Effective Communication with your Teenager
- Author Joes Murray
- Published September 30, 2011
- Word count 343
Communication with the teenager is extremely important, however many of the typical changes that occur during adolescence tend to interfere with the effectiveness and amount of interaction between parent and child. In addition to the raging hormones, teens tend to spend more time in their room, with their peers, and away from family activities. As a result, opportunities for communication may diminish during this period of your child's life.
Learning to communicate effectively with your teen will open doors and strengthen the relationship for both of you. Learn to talk (and listen) to your teen about the life issues they are facing. Below are three simple tips to help break down communication barriers.
Be more specific. Don't just ask how their day was and get upset that all he/she says is "fine."Ask about a specific class, or how one of their close friends is doing. The more interest you show in their lives, the more willing they will be to open up to you.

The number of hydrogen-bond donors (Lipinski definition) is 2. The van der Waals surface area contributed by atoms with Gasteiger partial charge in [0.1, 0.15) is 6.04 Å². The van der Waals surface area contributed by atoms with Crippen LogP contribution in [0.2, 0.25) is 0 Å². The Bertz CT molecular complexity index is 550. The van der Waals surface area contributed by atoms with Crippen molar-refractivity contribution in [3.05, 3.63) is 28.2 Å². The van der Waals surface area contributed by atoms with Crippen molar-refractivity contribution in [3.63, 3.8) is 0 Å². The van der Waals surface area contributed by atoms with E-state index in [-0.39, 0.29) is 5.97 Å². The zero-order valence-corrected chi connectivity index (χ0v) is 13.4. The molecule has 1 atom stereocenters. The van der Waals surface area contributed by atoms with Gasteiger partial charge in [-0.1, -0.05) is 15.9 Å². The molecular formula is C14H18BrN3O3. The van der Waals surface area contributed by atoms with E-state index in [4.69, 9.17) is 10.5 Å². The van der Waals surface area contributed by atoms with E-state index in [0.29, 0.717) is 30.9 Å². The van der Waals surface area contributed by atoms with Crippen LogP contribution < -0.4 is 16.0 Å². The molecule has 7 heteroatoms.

Be Available. Though you are already stretched thin trying to juggle a professional life with a home life, it is crucial that you stay available to your teenager when they seem interested in talking with you. If your teen seems to be hanging around the room you are in, pay attention, something may be on their mind. Make them a priority and you will find that their trust in you will grow.
Listen. When your child tells a story, listen carefully and single-mindedly. Try not to space out or think of other things, even if the story is long-winded or boring. Ask questions that show your child you are listening and you care. This will encourage them to share more often because they see that you really want to know.
There is no question that in today's society our teens face very tough issues. They need their parents to be on their side. You can help your teen face anything and show them that you are on their side by using above simple yet effective communication tips.
This article was provided by 17 Going on Adult, a program designed to help families with tense relationship issues, while also focusing on preparing kids for life after they turn 18. For more information on good parenting skills or help with the transition to adulthood please visit their website at: http://www.17goingonadult.comArticle source: http://articlebiz.com
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